Tiny camera helps blind mum ‘read’ world around her

Donna Shinnie lost her sight after an accident five years ago, now a special device is helping her enjoy life again.

Five years ago, everything changed for Donna Shinnie when she was severely injured in a fall and lost her sight.

Now a tiny camera is helping her enjoy simple pleasures once again – like reading a magazine or recognising a familiar face.

The OrCam MyEye device scans text and reads it out loud. It also has face recognition, so Donna can identify people in front of her.

Her sister, Linda Croll, told STV News: “She’s always stopping and trying to find out what’s in front of her and clicking to see.

“Now she just looks and finds us. She can read texts if her daughter texts her. If letters come through for her she can read them herself.”

The advanced technology can read barcodes and objects, as well as money, helping Donna when she’s out and about in Aberdeen.

The device works by a single finger point or by following the user’s gaze.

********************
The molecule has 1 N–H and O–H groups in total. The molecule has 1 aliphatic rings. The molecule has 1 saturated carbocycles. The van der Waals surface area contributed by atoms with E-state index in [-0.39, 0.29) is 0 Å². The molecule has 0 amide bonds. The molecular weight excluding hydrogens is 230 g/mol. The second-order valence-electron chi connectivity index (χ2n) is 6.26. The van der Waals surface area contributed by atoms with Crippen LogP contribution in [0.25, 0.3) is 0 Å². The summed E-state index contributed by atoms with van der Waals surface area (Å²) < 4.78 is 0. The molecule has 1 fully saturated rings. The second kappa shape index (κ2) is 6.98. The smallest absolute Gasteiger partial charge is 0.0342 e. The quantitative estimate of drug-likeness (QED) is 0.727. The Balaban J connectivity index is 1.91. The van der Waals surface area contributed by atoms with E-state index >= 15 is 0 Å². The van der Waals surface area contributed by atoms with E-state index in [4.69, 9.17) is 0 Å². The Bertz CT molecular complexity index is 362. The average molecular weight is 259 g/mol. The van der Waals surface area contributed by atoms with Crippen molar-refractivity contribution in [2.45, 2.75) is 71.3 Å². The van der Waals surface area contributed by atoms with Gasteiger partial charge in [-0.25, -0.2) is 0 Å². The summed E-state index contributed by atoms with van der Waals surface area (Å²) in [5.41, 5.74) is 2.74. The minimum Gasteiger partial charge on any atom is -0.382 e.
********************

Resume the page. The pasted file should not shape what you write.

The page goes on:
As well as helping the 42-year-old with things like reading, it also makes it much easier for her to carry out everyday tasks like picking up her shopping.

Linda said: “It has made a lot of difference… even when her daughter comes up she knows where her daughter is sitting, so she doesn’t have to say ‘where are you’ it will pick up and it will say ‘Brooke’.”

A charity helped Donna raise the money to buy the OrCam MyEye.

Libby Hillhouse, North East Sensory Services, said: “Very simple things like recognising people, seeing when you are, being able to pick up obstacles, being able to identify things round about you is very difficult if not impossible if you’ve got no vision.

“Having the technology that gives you that information can help you get on with your life and do the normal things we all do.”

“Anything that helps somebody to feel confident and safe day to day and that gives them the independence to get on with their life is great.

“That’s what we’re here for, to give people that little bit of help and support so they can continue to live their life as independently as possible.”

Donna and her family hope many more people will be able to benefit from the technology –  making the little things so many of us take for granted, that bit easier.

They say the way the mum has handled everything is remarkable.

Linda said: “I’m proud of Donna ever since this all happened. The achievements, and the fact we were told when she went home she wouldn’t do anything. She couldn’t eat, walk, speak…now she’s walking, she’s eating, she’s speaking.

“She does a treadmill every morning. So yeah, everyone’s very proud of Donna and how much she’s achieved.”

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